In other words, it’s what you’d expect from facial appearance—duh. Human genetic variation isn’t perfectly smooth; the Sahara creates an abrupt difference between Algerians and Nigerians, relative to the distance between these countries. This demarcates fuzzy “caucasoid” and “negroid” races. But Somalis have significant membership in both clusters. Both sides of the clusters vs. clines debate commit the fallacy of grey: old-fashioned views of race propose too-sharp clusters, and those race denialists who aren’t just smitten with Lewontin posit unrealistically smooth variation.
If all human DNA-codes are plotted in thingspace, there are high-density regions corresponding to families, and more diffuse high-density regions corresponding to various concentric circles of kinship. There are also regions within humanity’s volume of DNA-space where relatively few humans are dotted. The geographic barrier of the Himalayas, for example, begets a sparsely populated volume in DNA-space between the dense East and South Asian clusters.
It remains to be proved that these clusters align with traditional continental races. But they do; from Worldwide Human Relationships Inferred from Genome-Wide Patterns of Variation, Li at al (2008):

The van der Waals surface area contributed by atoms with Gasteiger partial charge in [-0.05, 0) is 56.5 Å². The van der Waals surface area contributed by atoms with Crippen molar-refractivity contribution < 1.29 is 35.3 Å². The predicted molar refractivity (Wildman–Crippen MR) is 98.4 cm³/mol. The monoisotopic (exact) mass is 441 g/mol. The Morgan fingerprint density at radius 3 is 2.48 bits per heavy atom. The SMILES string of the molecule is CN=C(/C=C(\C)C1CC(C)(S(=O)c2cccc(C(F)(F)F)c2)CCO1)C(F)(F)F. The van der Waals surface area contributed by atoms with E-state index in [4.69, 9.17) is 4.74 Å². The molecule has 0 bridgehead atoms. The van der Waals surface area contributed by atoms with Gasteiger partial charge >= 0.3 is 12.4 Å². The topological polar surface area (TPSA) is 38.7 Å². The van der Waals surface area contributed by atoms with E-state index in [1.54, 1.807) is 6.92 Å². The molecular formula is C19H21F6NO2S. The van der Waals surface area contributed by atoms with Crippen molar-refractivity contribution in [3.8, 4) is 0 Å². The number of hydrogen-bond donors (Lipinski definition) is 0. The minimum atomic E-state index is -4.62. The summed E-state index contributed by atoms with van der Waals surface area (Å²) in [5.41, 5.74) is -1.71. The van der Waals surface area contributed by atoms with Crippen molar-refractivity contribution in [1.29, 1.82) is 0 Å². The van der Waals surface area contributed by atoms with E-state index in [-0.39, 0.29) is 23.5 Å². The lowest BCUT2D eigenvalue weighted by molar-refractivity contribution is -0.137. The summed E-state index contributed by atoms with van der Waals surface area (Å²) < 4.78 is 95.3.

In other words, one tells the software how many clusters it should distinguish, and (if one chooses K=7) it tries to cleave human DNA-space into the 7 most natural clusters. It then assigns cluster membership to each individual; mixed membership may signify mixing of populations, or simply that clusters are fuzzy at the edges.
Despite taking no account of race, whatever the value of K these humanity-wide analyses identify traditional racial and ethnic divisions. Clustering analyses within continental races are less clean-cut. That’s because on a smaller geographic scale, genetic barriers like the English channel are insubstantial and any clusters are correspondingly vague. Variation still isn’t perfectly smooth, but the viewing lens of clinality becomes relatively useful in comparable to clustering.
One might object that the arbitrary choice of K renders structure analysis too subjective. It doesn’t really; consider the picture below (of course, thingspace and DNA-space have a lot more than two dimensions):
I’ve drawn two clusters of circles. Or are there three?